NANA’S HOUSE by Teresa Kindred
It’s amazing how our perspective on life changes so much through the years.
I can remember my teen years, when I didn’t know what it was like to not have my parents watching out for me. All my friends and I were young and healthy, and our biggest decisions were about what we were going to wear Saturday night or who we would see while we were out riding around town.
Of course there were no cellphones back then, and our town was so small that we didn’t have a stop light, just a caution light that winked mischievously at us day and night. My friends and I copied down the number of the pay phone on the square and thought it was ridiculously fun to call and see who would answer. (And no, it wasn’t 867-5309. If you don’t know that number, you probably aren’t old enough to understand most of this post).
We spent hours playing word scrabble with signs around town. We’d take the letters off and rearrange them to make them say something we thought was funny. Once we took a relative’s underwear and ran it up the school’s flagpole. (Don’t ask me whose bloomers; my lips are sealed).
Should we have done those things? Of course not. Would I do it again? Of course not, but I’m not 16. In fact, I’m a wayyyyy past my teen years. Looking back, it was such a time of innocence. My friends and I thought we were really wild, but by today’s standards we were about as wild as Roy Rogers’ horse, Trigger, when Trigger was 20 years old.
Today I have a beautiful 15-year-old granddaughter and a slew of cute little grands growing faster than weeds. I love them more than I love a beautiful sunset in the Florida Keys, but I know that giving them advice is like Jim Croce sang:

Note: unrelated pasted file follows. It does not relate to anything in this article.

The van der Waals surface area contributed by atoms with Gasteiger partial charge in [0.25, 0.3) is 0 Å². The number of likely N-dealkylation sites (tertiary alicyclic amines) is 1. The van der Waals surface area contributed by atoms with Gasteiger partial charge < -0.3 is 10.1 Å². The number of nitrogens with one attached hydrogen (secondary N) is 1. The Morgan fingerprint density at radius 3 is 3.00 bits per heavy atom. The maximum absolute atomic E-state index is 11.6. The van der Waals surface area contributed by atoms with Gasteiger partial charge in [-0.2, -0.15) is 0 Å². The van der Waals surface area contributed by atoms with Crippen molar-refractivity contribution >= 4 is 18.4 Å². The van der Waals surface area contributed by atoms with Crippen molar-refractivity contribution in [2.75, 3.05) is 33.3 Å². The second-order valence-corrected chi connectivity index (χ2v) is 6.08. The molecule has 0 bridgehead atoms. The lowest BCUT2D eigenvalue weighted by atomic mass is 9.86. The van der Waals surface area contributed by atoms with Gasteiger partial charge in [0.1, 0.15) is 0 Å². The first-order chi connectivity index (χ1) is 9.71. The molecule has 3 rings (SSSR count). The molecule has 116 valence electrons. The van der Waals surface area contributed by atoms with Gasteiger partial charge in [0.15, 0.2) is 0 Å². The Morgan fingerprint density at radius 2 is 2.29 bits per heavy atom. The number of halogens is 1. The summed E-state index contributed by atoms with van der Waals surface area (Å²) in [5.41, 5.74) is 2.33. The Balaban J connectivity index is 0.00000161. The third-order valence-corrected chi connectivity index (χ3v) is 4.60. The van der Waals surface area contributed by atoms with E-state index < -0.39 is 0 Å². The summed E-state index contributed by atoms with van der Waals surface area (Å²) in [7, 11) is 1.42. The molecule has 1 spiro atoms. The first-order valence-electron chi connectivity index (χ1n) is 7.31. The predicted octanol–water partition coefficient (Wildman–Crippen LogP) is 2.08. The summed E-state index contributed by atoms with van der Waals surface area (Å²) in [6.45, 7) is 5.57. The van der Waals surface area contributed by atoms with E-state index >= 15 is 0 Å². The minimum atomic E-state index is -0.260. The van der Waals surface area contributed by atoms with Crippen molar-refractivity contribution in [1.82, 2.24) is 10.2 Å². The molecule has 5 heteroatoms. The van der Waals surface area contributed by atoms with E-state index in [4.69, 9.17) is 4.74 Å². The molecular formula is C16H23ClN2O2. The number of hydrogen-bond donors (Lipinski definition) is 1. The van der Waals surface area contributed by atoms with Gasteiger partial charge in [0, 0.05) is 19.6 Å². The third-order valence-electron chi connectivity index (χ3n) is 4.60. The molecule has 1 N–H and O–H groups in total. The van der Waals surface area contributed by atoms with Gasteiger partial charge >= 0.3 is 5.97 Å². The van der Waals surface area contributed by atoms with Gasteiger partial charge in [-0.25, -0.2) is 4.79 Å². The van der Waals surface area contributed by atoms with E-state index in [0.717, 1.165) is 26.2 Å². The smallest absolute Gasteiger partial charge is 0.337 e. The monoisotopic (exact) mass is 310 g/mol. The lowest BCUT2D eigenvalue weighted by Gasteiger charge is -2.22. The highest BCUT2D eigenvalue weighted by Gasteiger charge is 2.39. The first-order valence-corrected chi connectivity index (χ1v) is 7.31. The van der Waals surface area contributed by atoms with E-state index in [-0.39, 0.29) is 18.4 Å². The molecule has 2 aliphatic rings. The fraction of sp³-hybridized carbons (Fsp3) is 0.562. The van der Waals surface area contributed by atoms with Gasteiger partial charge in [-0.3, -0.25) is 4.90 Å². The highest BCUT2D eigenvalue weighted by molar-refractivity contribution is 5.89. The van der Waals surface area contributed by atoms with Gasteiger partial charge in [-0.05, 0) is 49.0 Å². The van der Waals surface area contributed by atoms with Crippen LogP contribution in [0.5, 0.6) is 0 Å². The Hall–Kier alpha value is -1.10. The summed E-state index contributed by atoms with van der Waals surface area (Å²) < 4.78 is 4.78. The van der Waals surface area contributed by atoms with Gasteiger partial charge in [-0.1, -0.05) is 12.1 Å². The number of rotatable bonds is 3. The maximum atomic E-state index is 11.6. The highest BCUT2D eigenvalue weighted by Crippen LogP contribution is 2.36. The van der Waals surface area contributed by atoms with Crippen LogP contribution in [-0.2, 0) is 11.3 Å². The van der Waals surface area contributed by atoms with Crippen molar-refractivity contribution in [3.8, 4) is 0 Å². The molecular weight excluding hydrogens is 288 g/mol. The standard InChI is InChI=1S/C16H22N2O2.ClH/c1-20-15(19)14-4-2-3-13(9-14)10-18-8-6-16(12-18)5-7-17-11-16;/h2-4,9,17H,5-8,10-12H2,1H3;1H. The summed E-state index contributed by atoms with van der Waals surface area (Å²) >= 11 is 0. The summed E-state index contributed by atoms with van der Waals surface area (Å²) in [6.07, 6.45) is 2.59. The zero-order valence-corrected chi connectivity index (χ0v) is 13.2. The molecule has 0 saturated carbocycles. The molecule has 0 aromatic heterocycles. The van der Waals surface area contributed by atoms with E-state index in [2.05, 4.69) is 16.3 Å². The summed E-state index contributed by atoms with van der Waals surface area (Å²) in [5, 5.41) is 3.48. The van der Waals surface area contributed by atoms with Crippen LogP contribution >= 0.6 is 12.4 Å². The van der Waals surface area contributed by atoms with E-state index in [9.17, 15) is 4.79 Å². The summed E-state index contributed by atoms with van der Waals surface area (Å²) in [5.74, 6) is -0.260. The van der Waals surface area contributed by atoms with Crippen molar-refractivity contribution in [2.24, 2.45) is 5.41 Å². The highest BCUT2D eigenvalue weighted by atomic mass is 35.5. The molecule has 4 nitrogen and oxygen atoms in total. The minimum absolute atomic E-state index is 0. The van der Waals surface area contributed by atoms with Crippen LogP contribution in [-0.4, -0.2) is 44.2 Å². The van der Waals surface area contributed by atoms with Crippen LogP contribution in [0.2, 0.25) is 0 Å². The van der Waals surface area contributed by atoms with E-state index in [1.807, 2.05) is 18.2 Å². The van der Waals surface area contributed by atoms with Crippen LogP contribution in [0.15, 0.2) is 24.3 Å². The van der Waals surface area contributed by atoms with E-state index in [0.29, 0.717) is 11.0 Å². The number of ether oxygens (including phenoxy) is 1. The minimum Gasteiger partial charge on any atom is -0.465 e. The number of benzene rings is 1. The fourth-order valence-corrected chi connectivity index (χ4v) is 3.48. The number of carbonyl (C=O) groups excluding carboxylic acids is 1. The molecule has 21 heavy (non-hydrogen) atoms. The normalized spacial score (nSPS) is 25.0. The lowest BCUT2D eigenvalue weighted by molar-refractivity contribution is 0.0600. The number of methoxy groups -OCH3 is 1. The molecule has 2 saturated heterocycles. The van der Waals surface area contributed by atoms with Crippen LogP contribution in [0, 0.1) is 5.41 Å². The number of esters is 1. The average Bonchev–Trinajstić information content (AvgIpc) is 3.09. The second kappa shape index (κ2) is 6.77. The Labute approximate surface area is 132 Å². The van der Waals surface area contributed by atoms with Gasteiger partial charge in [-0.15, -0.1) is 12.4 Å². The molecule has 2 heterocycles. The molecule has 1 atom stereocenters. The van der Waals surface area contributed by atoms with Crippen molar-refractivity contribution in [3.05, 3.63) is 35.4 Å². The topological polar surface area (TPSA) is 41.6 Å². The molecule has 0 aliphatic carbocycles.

“You don’t tug on superman’s cape. You don’t spit into the wind. You don’t pull the mask off that old lone ranger, And you don’t mess around with Jim.”
Passing out unasked-for advice (especially to teenagers) is pointless. However, I will do my best to live a life that shows them what maturity and Jesus can do. Showing them how to live is ten times more powerful than telling them.
Mom Was Right
I remember my Mom telling me, “If you have your health, you have everything.” She told me a lot of things and the older I get the more I can affirm … she was always right.
The past few months have been hard. Watching my husband fight COVID and an autoimmune disease at the same time has been one of the biggest challenges of my life. Thank you, Jesus, for giving me Christian parents, grandparents, aunts and uncles who prayed for me and modeled how to be a faith-filled Christian.
Grandparents Are Examples.
My hope and prayer is that I am half the example to my grandchildren that my parents and grandparents were to me.
Teresa Kindred is a freelance writer, former teacher, and author of several books, including The Faith-Filled Grandmother. She’s the mom of five grown children and “Nana” to seven precious grandchildren. She and her husband live in Kentucky. Her blog for grandparents is at NanaHood.com.